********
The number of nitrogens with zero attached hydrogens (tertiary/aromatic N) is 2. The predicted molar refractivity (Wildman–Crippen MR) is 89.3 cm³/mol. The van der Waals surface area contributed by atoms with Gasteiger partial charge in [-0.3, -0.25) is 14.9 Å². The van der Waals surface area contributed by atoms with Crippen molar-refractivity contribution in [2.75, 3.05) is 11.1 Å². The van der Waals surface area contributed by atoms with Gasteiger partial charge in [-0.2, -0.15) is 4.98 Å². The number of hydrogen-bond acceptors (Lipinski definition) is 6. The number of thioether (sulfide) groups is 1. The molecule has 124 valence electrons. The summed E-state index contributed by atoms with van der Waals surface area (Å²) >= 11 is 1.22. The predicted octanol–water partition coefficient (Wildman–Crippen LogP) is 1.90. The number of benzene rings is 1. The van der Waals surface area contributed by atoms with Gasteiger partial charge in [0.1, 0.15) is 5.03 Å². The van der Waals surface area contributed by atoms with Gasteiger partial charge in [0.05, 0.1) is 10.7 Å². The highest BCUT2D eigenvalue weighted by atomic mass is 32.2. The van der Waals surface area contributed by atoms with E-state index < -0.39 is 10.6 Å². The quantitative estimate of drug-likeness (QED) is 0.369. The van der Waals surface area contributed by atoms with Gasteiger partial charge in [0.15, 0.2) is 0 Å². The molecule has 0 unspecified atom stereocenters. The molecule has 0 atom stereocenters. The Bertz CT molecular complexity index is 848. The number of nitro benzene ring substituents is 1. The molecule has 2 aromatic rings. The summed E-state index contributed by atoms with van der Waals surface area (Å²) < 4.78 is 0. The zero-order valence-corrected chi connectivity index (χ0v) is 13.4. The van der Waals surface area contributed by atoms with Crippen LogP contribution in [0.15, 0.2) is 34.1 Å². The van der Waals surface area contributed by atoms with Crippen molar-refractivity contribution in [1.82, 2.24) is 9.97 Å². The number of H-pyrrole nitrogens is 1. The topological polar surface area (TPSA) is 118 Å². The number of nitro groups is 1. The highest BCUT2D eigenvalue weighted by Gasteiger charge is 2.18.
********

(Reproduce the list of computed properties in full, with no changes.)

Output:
The number of nitrogens with zero attached hydrogens (tertiary/aromatic N) is 2. The predicted molar refractivity (Wildman–Crippen MR) is 89.3 cm³/mol. The van der Waals surface area contributed by atoms with Gasteiger partial charge in [-0.3, -0.25) is 14.9 Å². The van der Waals surface area contributed by atoms with Crippen molar-refractivity contribution in [2.75, 3.05) is 11.1 Å². The van der Waals surface area contributed by atoms with Gasteiger partial charge in [-0.2, -0.15) is 4.98 Å². The number of hydrogen-bond acceptors (Lipinski definition) is 6. The number of thioether (sulfide) groups is 1. The molecule has 124 valence electrons. The summed E-state index contributed by atoms with van der Waals surface area (Å²) >= 11 is 1.22. The predicted octanol–water partition coefficient (Wildman–Crippen LogP) is 1.90. The number of benzene rings is 1. The van der Waals surface area contributed by atoms with Gasteiger partial charge in [0.1, 0.15) is 5.03 Å². The van der Waals surface area contributed by atoms with Gasteiger partial charge in [0.05, 0.1) is 10.7 Å². The highest BCUT2D eigenvalue weighted by atomic mass is 32.2. The van der Waals surface area contributed by atoms with E-state index < -0.39 is 10.6 Å². The quantitative estimate of drug-likeness (QED) is 0.369. The van der Waals surface area contributed by atoms with Gasteiger partial charge in [0.15, 0.2) is 0 Å². The molecule has 0 unspecified atom stereocenters. The molecule has 0 atom stereocenters. The Bertz CT molecular complexity index is 848. The number of nitro benzene ring substituents is 1. The molecule has 2 aromatic rings. The summed E-state index contributed by atoms with van der Waals surface area (Å²) < 4.78 is 0. The zero-order valence-corrected chi connectivity index (χ0v) is 13.4. The van der Waals surface area contributed by atoms with Crippen LogP contribution in [0.15, 0.2) is 34.1 Å². The van der Waals surface area contributed by atoms with Crippen molar-refractivity contribution in [1.82, 2.24) is 9.97 Å². The number of H-pyrrole nitrogens is 1. The topological polar surface area (TPSA) is 118 Å². The number of nitro groups is 1. The highest BCUT2D eigenvalue weighted by Gasteiger charge is 2.18.